Pork and Cabbage Dumplings

January 21, 2015 (Last Updated: June 29, 2020)
This post may contain affiliate links, which means that I may receive a commission if you make a purchase using these links. As an Amazon Associate I earn from qualifying purchases.
overhead view of a teapot next to a bamboo steamer basket filled with dumplings

The most common dumpling filling among typical Chinese restaurants (and even other Asian restaurants) is pork. You’ll find some variation of pork dumplings (steamed or fried) on many Chinese menus, whether they are traditional or American-Chinese style restaurants. Although some may contain just pork and seasonings, it’s likely that many of them also contain some cabbage and/or Chinese chives.

overhead view of fried dumplings on a rectangular plate with sauce and chopsticks on the side

Pork and Cabbage dumplings are perhaps the pinnacle for standard dumpling fare at many Chinese restaurants. Even some restaurants specializing in dumplings, but only featuring a small variety place the pork ones at the forefront–Vanessa’s Dumplings in NYC, one of my personal favorites, places Chive and Pork Dumplings and Cabbage and Pork Dumplings at the top of their menu. Both are excellent.

side view of a black teapot next to a bamboo steamer basket filled with dumplings

I’ve created a huge selection of both traditional and creative dumplings over my years of dumpling obsession, but today I will be kicking it old school and sharing a very traditional pork and cabbage dumpling recipe. All of my Chinese/dumpling/dim sum cookbooks have some variation of this recipe, and they are nearly identical in many ways.

A closeup of a mixing bowl filled with ground pork and cabbage dumpling filling
Pork and cabbage filling–it became even more cohesive after refrigerating overnight.

I recently made a batch of the pork and cabbage dumplings featured in Asian Dumplings (as well as a batch of the amazing vegetable dumplings from the same cookbook–PS I just updated the photos on that post with new ones!). These dumplings are super easy to make. At first I was worried the cabbage wouldn’t wilt enough in the filling (my first adventure with dumpling-making MANY years ago resulted in that problem).

three pan-fried dumplings with their crispy bottoms facing up on a small plate

The cabbage wilted a bit during the salting step, but it continued to soften once I added the flavoring sauce, and even more when I allowed the filling to rest overnight in the fridge. I did end up with perhaps an extra 1/2 to 3/4 cup filling (same goes with the veggie filling) and I just froze the extra fillings in freezer bags to use another time. I also froze about half of each variety of dumplings for convenient snacks/meals when an inevitable dumpling craving hits.

a closeup of a dumpling with a bite taken out resting on top of chopsticks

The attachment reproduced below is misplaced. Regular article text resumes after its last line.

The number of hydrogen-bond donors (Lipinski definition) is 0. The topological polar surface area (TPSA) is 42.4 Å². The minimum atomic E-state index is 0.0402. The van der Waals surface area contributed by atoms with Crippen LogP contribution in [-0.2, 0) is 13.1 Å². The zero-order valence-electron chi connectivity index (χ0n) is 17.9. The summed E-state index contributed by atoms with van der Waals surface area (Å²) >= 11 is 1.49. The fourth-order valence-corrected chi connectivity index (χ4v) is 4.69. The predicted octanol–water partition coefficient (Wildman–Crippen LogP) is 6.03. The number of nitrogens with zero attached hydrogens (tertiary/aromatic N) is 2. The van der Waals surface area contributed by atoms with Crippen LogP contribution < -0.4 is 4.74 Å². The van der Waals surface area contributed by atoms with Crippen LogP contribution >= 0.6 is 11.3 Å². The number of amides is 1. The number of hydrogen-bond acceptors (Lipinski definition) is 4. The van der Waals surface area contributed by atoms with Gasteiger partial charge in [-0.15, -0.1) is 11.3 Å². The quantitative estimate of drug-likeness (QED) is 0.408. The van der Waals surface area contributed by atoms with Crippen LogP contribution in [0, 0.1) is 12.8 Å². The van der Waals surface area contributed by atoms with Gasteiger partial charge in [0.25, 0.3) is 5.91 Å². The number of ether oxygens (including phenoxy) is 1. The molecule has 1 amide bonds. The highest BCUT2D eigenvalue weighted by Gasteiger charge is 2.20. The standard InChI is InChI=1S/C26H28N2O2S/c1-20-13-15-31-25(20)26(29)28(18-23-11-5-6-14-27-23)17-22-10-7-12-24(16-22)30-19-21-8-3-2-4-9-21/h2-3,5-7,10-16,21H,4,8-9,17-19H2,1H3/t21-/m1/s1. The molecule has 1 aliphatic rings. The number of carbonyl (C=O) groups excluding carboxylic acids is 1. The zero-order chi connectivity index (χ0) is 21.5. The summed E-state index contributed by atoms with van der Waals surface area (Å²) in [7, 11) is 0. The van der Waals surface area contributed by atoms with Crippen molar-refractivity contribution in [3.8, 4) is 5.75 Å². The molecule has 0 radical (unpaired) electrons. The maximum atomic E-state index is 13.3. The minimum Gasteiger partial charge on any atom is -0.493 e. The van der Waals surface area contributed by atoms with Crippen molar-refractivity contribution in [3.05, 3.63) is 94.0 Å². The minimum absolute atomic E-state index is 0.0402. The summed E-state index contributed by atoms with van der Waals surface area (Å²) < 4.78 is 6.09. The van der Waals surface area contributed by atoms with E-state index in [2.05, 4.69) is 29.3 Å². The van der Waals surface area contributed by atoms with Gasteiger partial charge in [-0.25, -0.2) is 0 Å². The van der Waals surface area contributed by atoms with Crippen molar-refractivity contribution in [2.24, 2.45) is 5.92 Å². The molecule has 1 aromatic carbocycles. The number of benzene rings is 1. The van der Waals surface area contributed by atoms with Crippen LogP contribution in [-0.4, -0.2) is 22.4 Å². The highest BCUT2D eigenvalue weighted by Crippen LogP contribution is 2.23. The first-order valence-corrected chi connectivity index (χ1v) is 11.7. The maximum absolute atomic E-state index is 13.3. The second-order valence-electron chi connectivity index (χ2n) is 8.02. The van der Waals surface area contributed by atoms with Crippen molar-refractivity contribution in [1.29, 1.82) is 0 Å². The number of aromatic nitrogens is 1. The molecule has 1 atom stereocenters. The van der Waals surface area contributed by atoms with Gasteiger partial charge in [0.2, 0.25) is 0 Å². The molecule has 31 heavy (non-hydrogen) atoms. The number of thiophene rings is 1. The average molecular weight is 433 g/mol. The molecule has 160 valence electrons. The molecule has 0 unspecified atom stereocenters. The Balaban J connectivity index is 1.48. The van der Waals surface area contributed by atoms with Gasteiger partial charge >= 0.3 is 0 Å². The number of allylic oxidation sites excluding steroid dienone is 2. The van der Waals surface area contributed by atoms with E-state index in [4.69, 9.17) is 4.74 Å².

With Chinese New Year approaching next month, this is the perfect time to start planning delicious ways to celebrate. These pork dumplings are excellent both steamed and pan-fried, and you can even simply fold them into half-moons and boil them as well. They are very versatile and delicious in any form!

overhead view of a black teapot, tea cup, and bamboo steamer basket of dumplings
I shaped these dumplings in the “pea pod” shape described below. Click here to see a “pleated crescent” shape.
overhead view of a teapot next to a bamboo steamer basket filled with dumplings

Pork and Cabbage Dumplings

One of the most classic Chinese dumpling recipes featuring pork and cabbage filling. These juicy morsels can be steamed, pan-fried or boiled with delicious results.
Prep Time 45 mins
Cook Time 10 mins
Resting Time 1 hr
Total Time 1 hr 55 mins
Course Appetizer, Snack
Cuisine Asian, Chinese
Servings 32 dumplings (serving 4 as a main course, or 6 to 8 as a snack or starter)
Calories 69 kcal



  • 2 cups lightly packed finely chopped napa cabbage cut from whole leaves (about 7 ounces)
  • 1/2 teaspoon plus scant 1/2 teaspoon salt
  • 1 tablespoon finely minced fresh ginger
  • 1/4 cup chopped Chinese chives or scallions white and green parts
  • 8 ounces ground pork fattier kind preferred, coarsely chopped to loosen
  • 1/8 teaspoon ground pepper
  • 1/4 cup chicken stock or water
  • 1 1/2 tablespoons light (regular) soy sauce
  • 1 tablespoon Shaoxing rice wine or dry sherry
  • 1 tablespoon canola oil
  • 1 1/2 tablespoons sesame oil


  • 10 ounces (2 cups) unbleached all-purpose flour
  • About 3/4 cup just-boiled water boil water, then let it sit for a minute off the heat before measuring

Tangy Soy Dipping Sauce:

  • 1/3 cup soy sauce
  • 2 1/2 tablespoons unseasoned rice, Chinkiang, or balsamic vinegar
  • 1/8 teaspoon sugar (optional)
  • 1 tablespoon finely shredded ginger or 2 teaspoons finely minced garlic (optional)

To Cook: